Teacher contract renewal

February 03, 1999

School principals must start making the hard choices about whether to renew teachers' contracts, according to Donna Newcomer-Cole, a teacher personnel supervisor.

"This is the time of year when we do start looking at teachers who are struggling," she told the Washington County Board of Education on Tuesday.

The issue is "difficult" and "delicate," she said, "because it affects people's lives."

Washington County teachers are eligible for tenure after two years. Until then, they are employed with one-year contracts and "contract renewal is automatic," Human Resources Director Phil Ray said.

Ray gave the School Board the "process for consideration of renewal/nonrenewal of non-tenured teachers." In April, the School Board will vote to make those personnel changes, he said, but the initial decision not to renew a teacher's contract is up to the principal.


Board delays decision on gun ban

The Washington County Board of Education renewed a policy debate about antique guns in schools Tuesday but decided to put off making a final decision until June.

Last summer, Schools Superintendent Herman G. Bartlett implemented an administrative policy banning all guns, even those used for historical instruction, from schools.

On Jan. 19, School Board President Edwin Hayes asked the board to discuss the issue.

Board members asked William McKinley, assistant superintendent of instruction, to seek the attorney general's opinion on Maryland's regulations.

McKinley reported Tuesday the attorney general's office said it is up to each principal whether to allow historical re-enactors to bring guns into schools.

He also polled each principal and found 15 did not favor allowing historical guns in schools. Twenty principals would allow the guns under certain conditions.

Other districts, such as Frederick and Howard counties, permit historical guns with specific restrictions. Carroll County does not, according to McKinley.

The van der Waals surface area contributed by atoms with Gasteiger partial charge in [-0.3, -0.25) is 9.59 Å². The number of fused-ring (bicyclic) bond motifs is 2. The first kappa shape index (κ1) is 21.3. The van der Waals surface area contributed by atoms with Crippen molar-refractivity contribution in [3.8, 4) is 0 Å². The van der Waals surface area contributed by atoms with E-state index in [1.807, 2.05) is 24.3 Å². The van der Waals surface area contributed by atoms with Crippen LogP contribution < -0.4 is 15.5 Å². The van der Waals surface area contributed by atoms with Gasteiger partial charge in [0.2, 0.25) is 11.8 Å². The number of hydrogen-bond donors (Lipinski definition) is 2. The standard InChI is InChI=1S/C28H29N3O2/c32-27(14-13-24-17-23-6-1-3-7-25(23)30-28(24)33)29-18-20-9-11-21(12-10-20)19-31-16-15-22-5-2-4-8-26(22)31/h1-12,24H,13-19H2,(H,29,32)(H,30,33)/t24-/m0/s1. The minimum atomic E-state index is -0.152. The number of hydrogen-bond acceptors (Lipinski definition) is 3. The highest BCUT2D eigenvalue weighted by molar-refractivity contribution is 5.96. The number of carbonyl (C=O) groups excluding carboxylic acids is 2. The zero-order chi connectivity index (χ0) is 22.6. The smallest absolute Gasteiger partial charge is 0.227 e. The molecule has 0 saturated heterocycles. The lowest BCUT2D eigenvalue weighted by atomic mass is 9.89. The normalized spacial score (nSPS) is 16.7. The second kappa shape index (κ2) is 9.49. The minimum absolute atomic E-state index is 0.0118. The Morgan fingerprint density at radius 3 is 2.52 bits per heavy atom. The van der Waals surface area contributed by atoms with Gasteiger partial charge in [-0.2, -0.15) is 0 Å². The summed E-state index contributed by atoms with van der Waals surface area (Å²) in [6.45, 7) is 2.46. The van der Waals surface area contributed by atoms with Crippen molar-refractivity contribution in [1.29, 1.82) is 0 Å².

Bartlett said there is "no rush" to decide on a policy, since a ban is in effect for the school year. Hayes agreed to bring up the issue again at a June board meeting.

Yom Kippur won't be holiday

The committee making next year's school calendar did not include Yom Kippur as a holiday, Assistant Superintendent of Instruction William McKinley said Tuesday.

The calendar committee recently completed its fourth working draft of the 1999-2000 school year schedule. "We went over each day on this calendar in detail," McKinley said.

"There was talk of Yom Kippur as a system shut down," he noted. "That was looked at very carefully."

Committee members decided the number of Jewish students did not justify making the Jewish day of atonement a holiday. In the past, all Jewish students and teachers have been granted that day off, McKinley said.

He consulted with a rabbi who asked that Jews who take the day off not be penalized on their attendance records. Most principals already abide that request, he said, and all will next year.

"The Jewish community was very helpful and understanding with this problem," he said.

The School Board is expected to vote on next year's calendar on Feb. 16. The board asked McKinley and the calendar committee to continue work and develop the 2000-2001 school schedule by May.

Board to get expenditure summary

From now on, members of the Washington County Board of Education will get a one-page summary of the school system's expenditures instead of a monthly stack of statements.

During a work session Tuesday, board members said it is wasteful for them to receive copies of each check. "I see a lot of duplication of effort," said Paul Bailey, School Board vice president.

Any time there are expenses outside budget outlays, the board is notified. Therefore, Bailey said, a detailed monthly accounting is not necessary. Other board members agreed.

Wilfong suggest cluster idea

Washington County Board of Education member Mary L. Wilfong pitched an idea to her colleagues Tuesday morning that she said will keep each member in touch with a group of schools.

The plan divides the school system into seven "clusters," each with at least one high school and middle school and several elementary schools.

Wilfong proposed every board member "pick a cluster so we could each become more involved with them," she said. "It's just a way of being connected."

Board members Andrew Humphreys and B. Marie Byers were not present at the work session. Board President Edwin Hayes said the full board will vote on the proposal Feb. 16.

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